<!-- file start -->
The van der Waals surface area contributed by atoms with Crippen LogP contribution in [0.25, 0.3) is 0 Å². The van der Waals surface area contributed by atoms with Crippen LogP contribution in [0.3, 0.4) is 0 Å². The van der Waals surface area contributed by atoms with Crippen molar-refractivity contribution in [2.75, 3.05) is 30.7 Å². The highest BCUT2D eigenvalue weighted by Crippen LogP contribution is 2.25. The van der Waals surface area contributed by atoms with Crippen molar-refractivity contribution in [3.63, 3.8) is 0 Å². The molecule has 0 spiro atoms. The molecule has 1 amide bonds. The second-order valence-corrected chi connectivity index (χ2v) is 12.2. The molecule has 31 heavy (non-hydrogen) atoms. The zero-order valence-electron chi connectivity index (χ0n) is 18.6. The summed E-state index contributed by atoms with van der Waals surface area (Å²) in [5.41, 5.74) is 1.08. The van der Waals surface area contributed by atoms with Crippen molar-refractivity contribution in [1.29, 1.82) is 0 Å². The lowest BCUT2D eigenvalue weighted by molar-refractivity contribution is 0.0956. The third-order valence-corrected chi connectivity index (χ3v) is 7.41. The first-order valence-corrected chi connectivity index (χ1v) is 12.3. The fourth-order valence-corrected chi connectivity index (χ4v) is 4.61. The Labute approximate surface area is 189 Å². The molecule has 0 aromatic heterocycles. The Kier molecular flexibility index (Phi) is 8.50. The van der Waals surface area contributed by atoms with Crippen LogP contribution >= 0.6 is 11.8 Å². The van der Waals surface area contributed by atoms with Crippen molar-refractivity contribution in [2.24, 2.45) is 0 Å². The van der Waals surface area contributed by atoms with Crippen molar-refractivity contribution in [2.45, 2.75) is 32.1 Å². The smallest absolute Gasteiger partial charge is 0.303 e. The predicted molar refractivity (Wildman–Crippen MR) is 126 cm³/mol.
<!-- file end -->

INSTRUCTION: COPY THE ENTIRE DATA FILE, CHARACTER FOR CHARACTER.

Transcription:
The van der Waals surface area contributed by atoms with Crippen LogP contribution in [0.25, 0.3) is 0 Å². The van der Waals surface area contributed by atoms with Crippen LogP contribution in [0.3, 0.4) is 0 Å². The van der Waals surface area contributed by atoms with Crippen molar-refractivity contribution in [2.75, 3.05) is 30.7 Å². The highest BCUT2D eigenvalue weighted by Crippen LogP contribution is 2.25. The van der Waals surface area contributed by atoms with Crippen molar-refractivity contribution in [3.63, 3.8) is 0 Å². The molecule has 0 spiro atoms. The molecule has 1 amide bonds. The second-order valence-corrected chi connectivity index (χ2v) is 12.2. The molecule has 31 heavy (non-hydrogen) atoms. The zero-order valence-electron chi connectivity index (χ0n) is 18.6. The summed E-state index contributed by atoms with van der Waals surface area (Å²) in [5.41, 5.74) is 1.08. The van der Waals surface area contributed by atoms with Crippen molar-refractivity contribution in [1.29, 1.82) is 0 Å². The lowest BCUT2D eigenvalue weighted by molar-refractivity contribution is 0.0956. The third-order valence-corrected chi connectivity index (χ3v) is 7.41. The first-order valence-corrected chi connectivity index (χ1v) is 12.3. The fourth-order valence-corrected chi connectivity index (χ4v) is 4.61. The Labute approximate surface area is 189 Å². The molecule has 0 aromatic heterocycles. The Kier molecular flexibility index (Phi) is 8.50. The van der Waals surface area contributed by atoms with Crippen LogP contribution >= 0.6 is 11.8 Å². The van der Waals surface area contributed by atoms with Crippen molar-refractivity contribution in [2.24, 2.45) is 0 Å². The van der Waals surface area contributed by atoms with Crippen molar-refractivity contribution in [2.45, 2.75) is 32.1 Å². The smallest absolute Gasteiger partial charge is 0.303 e. The predicted molar refractivity (Wildman–Crippen MR) is 126 cm³/mol.